Tuesday, 27 March 2012

The Action Potential

            Neurons are a lot like electrical wires. In fact, the axons are electrical wires. As you’ve no doubt noticed, electrical wires are fast. As I type, words pass through my computer to appear on my monitor the instant my fingers press down the keys. That’s pretty darn fast.
            Your brain has to be fast, too. If you encounter a slobbering lion, your eyes need to tell your brain to tell your muscles to run, now, or be tasty lion lunch. If you put your hand on something hot, you need to pull it off before you burn.
            The point is, your brain has to be fast. And what’s one of the fastest possible ways to transmit information? Electricity.
            To learn how neurons do this, we first have to talk a little more about the structure of neurons. Because even though neurons act like electrical wires, they aren’t made of metal. Let’s zoom in on a section of the axon:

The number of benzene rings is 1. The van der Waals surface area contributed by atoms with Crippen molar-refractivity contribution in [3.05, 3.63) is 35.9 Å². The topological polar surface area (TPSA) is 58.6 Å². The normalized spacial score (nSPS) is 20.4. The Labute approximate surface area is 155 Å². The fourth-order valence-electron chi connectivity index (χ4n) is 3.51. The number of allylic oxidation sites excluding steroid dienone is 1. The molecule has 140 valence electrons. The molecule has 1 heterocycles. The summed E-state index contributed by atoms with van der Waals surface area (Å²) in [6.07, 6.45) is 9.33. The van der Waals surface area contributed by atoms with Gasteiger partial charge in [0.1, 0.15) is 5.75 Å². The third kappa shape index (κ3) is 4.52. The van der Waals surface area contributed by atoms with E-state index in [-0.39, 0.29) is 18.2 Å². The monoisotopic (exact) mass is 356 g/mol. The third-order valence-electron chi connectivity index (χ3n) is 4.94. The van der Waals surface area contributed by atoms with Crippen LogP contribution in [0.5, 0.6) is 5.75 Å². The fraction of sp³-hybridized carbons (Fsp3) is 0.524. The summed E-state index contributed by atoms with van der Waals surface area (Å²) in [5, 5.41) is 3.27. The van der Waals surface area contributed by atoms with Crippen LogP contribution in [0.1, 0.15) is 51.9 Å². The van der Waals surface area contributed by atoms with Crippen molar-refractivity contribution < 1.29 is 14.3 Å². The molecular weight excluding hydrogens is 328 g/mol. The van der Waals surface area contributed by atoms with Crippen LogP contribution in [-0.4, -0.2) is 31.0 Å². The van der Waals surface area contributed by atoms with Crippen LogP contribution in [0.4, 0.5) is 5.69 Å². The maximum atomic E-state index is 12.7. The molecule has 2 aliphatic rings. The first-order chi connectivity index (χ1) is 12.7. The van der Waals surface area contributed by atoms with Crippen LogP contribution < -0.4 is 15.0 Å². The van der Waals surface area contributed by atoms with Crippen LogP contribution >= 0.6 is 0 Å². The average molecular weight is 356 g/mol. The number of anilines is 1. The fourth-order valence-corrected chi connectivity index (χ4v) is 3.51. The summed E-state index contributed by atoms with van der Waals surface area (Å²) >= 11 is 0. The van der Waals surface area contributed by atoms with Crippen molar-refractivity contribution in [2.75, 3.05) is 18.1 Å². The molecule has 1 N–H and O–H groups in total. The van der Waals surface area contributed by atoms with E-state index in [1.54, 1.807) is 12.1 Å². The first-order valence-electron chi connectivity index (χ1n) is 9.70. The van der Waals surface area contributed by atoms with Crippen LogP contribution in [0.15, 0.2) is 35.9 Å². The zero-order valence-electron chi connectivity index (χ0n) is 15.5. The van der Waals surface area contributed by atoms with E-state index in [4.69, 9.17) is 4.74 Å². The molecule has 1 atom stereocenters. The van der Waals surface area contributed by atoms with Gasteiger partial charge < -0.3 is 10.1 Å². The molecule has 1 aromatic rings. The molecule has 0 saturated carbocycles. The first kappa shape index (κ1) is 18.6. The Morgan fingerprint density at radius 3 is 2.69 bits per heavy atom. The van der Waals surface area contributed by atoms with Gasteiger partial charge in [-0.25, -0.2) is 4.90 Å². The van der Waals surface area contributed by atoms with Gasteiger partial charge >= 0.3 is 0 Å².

(Side note: if you don’t know what I mean by “axon” and “soma”, check out the post on neurons.)
            Every neuron in your body is surrounded by a cell membrane, which separates it from the outside world, just like your skin does for you. The cell membrane is made of fats called lipids (the yellow circles with two tails). Under normal conditions, there is an electrical charge across the cell membrane. Have you ever rubbed your feet along a carpet, touched a metal doorknob, and felt an electric shock? This happens because your body has a different electrical charge than the doorknob. The neuron is the same way. The inside has a negative charge, and the outside has a positive charge. This happens because of ions, which are atoms that carry a positive or negative charge. There are mostly negative ions inside the cell, and mostly positive ions outside the cell. The important ions for action potentials are potassium (K+) and sodium (Na+), which are both positively charged. Let’s add that into the picture: (The purple (-) symbols are negative ions)